After my epic ride of L'Alpe d'Huez, Lac Bassen, and Col Sarenne the day before, I found myself back at the Campanile Süd in Grenoble. I'd thought to find someone closer to the centre ville, something with a bit more character, but I was tired and having difficulty navigating the twisting roads of the city, and so turned on my Garmin Edge 500 navigation and followed the route I'd programmed to reach the Campanile. The Campanile is relatively cheap, has decent wifi, and provides a simple but nutritious breakfast. I decided to go with the safe bet. Luckily there were still rooms available.
I checked out the next morning, left my backpack (my sole luggage for the trip) at the desk, then set off for Chamrousse, which had been recommended to me by a friend. If you go into Strava Segment Explorer, zoom into Grenoble, and move the climb selector over to "HC", the Champrousse climb becomes the obvious candidate.
It was used in the Tour de France as a time trial during the giddy Lance Armstring years, 2004 as a time trial. Of course, Lance crushed it. Ten years later, in the far more palatable year that is 2014, it served as a stage finish. This latter fact was attractive to me, as I provide the names painted on the road, a ubiquitous sign of recent Tour passage, a motivator.
2014 Tour stage, from Velo in Oberland hotel
There's plenty of other climbs near Grenoble, gaining less alitude. These are older, more historic climbs, the Chamrousse climb being an access road to ski resorts on the summit. So to some degree I was trading quantity for quality. L'Alpe d'Huez is also a ski resort climb, and it's a wonderful climb, however. So I really didn't know what to expect.
Overall the ride was a bit of a disappointment, though. After the day before, my standards were exceptionally high, however.
It opened with a long, gradual uphill grind to the start of the climb. This was on a 2-lane road with remarkably heavy vehicle traffic. Strava Route Finder did a wonderful job of route definition, and I was able to follow it closely enough (a few wrong turns) with my Garmin Edge 500. But still, I find squeezing myself on the edge of a busy roadway an experience I wish would end sooner rather than later.
Eventually I reached the first of two turn-offs to Champrousse. The access road is essentially a big loop, intersecting the road I was on in two places. But the net distance from Grenoble was similar either way. I chose the second, more eastern climb, since that is the one the Tour had used.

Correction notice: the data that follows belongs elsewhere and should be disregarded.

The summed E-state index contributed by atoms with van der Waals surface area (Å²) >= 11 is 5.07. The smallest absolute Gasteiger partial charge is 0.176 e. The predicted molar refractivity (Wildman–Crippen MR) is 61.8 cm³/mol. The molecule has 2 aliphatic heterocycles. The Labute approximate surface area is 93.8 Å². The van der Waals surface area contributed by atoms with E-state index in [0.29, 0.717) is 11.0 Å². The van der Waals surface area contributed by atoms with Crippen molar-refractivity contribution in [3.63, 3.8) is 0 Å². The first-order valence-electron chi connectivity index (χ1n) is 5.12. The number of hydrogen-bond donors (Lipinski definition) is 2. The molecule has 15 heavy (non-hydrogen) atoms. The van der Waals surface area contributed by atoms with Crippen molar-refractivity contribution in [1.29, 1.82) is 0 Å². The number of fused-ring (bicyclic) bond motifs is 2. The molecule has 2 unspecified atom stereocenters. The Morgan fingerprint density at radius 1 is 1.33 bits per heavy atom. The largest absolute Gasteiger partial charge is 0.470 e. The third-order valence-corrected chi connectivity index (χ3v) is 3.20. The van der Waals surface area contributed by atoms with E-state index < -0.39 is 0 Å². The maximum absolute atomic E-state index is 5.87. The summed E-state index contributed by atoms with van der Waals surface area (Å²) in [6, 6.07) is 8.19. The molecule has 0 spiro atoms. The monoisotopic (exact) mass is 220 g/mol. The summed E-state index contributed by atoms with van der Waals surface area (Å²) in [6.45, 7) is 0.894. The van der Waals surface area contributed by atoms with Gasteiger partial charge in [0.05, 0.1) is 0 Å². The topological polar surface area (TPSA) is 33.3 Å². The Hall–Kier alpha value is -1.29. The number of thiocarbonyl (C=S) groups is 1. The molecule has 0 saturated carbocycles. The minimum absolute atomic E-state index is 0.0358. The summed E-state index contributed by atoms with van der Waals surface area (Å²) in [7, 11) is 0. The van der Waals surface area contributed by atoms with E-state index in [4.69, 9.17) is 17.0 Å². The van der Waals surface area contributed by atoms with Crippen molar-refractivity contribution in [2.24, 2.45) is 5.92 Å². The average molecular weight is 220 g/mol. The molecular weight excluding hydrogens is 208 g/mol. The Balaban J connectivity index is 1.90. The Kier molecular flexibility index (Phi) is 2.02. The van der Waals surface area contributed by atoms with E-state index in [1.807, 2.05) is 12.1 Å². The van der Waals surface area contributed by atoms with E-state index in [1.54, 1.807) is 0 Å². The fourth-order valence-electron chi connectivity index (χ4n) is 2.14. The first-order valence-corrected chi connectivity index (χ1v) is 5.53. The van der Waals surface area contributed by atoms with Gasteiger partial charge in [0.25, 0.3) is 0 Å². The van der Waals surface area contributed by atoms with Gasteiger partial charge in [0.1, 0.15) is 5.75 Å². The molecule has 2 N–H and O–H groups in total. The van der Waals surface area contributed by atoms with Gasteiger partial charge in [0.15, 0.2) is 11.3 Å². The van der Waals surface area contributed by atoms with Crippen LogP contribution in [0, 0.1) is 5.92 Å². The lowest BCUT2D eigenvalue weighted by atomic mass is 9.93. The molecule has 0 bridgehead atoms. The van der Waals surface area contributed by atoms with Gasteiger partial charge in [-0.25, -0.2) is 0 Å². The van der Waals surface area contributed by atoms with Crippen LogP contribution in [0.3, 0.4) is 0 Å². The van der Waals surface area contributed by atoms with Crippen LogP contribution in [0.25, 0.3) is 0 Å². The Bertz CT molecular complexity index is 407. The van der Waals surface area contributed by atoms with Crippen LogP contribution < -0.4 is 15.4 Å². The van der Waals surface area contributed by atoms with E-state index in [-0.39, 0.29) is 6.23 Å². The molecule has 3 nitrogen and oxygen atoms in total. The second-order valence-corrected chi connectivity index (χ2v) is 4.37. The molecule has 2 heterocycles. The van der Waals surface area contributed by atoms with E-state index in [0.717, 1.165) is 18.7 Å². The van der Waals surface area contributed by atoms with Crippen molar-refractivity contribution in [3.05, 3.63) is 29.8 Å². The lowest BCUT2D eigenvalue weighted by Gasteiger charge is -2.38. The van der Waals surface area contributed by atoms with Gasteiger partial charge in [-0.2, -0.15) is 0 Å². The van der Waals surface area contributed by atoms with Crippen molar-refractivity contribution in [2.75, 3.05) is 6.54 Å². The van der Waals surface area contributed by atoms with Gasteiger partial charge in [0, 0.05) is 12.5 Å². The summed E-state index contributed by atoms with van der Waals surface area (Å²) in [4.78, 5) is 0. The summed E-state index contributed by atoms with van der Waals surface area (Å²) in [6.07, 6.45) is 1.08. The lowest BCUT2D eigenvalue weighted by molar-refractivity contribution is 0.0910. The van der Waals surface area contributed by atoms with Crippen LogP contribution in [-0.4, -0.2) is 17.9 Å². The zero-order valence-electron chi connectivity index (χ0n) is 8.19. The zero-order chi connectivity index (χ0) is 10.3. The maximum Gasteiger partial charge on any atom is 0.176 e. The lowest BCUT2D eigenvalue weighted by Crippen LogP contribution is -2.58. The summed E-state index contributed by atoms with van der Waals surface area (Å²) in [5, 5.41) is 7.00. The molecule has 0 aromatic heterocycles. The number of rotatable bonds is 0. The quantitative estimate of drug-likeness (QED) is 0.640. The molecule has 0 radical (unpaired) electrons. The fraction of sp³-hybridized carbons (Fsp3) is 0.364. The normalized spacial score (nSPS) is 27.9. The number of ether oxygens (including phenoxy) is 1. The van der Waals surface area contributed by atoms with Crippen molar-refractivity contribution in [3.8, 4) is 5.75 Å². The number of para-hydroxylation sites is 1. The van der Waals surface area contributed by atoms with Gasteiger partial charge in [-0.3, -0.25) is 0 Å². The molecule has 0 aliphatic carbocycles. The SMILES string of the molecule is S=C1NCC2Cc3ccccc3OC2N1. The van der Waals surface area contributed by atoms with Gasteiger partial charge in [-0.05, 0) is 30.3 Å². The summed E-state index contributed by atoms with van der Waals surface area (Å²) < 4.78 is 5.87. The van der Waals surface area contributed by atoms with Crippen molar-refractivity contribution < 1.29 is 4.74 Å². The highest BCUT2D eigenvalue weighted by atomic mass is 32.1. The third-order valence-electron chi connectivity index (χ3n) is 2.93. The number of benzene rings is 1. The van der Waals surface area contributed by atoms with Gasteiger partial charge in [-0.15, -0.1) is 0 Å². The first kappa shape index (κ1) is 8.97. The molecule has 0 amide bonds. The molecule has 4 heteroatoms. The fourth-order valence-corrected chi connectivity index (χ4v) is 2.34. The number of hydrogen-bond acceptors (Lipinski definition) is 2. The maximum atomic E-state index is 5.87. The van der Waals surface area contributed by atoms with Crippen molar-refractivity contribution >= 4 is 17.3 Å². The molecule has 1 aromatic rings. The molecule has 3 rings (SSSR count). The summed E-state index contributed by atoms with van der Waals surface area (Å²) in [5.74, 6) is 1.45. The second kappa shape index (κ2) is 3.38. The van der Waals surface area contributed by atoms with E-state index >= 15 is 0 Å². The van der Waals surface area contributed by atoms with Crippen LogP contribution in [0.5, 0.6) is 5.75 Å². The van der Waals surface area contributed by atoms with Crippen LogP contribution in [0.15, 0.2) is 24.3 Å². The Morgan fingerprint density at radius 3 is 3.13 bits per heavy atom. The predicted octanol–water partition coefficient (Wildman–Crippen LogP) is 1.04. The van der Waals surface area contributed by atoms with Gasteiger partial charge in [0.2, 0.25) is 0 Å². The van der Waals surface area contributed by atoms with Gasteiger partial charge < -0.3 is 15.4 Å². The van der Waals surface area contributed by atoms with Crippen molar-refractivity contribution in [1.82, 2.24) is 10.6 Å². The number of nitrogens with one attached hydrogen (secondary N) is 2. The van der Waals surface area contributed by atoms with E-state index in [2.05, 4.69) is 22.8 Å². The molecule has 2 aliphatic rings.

Soon enough I was on the climb. There's not much to say about it: up, up, up I went. There were some altitude markers near the bottom, but generally I saw very little indication of how far was yet to go.
I knew I was supposed to take a right off the main loop road to reach the ski resort. Suddenly I saw signs for Champrousse: there's a lower resort, "Chamrousse 1650", and an upper one, "Chamrousse 1750", the number presumably the altitude in meters. My Garmin wasn't providing much guidance here; I forget why (the screen was in one of its blank moods, perhaps), but I reached a narrow road to the right which didn't seem like it should have been the turn, but I wasn't sure. I circled a few times, considering it, before continuing on the main road when I realized the Tour woudn't likely have gone on something that narrow, and in any case there was no road paint in the corner.
This was the correct decision, and I reached what was obviously the correct turn soon after. Knowing this was the end, not only of this climb but of the climbing during this little trip into the French Alps, I put in a burst of effort (as much as my tired legs could produce), and reached the top.
View from Chamrousse
The constrast with L'Alpe d'Huez was striking. While L'Alpe d'Huez was mostly empty other than a hot-spot catering to the cyclists, this was virtually completely empty. Despite the proximity to Grenoble, a very outdoor-oriented population-center, and good weather, there were no other cyclists, or much of anyone, up here. There was one bar which might have been open, but I didn't think so. It was all rather anti-climactic.
After recovering a bit, eating some of my food, drinking some water, and finding a place to pee, I set off on the descent. Once again I was relatively cold, but not shivering. Unlike the day before, however, it didn't warm as obviously as I descended. To the contrary, several times I passed through clouds which increased the chill. I was glad to finally reach the bottom.
I then headed back to Grenoble, fetched my backpack, and rode to catch my train back to Geneva, and from there, Basil.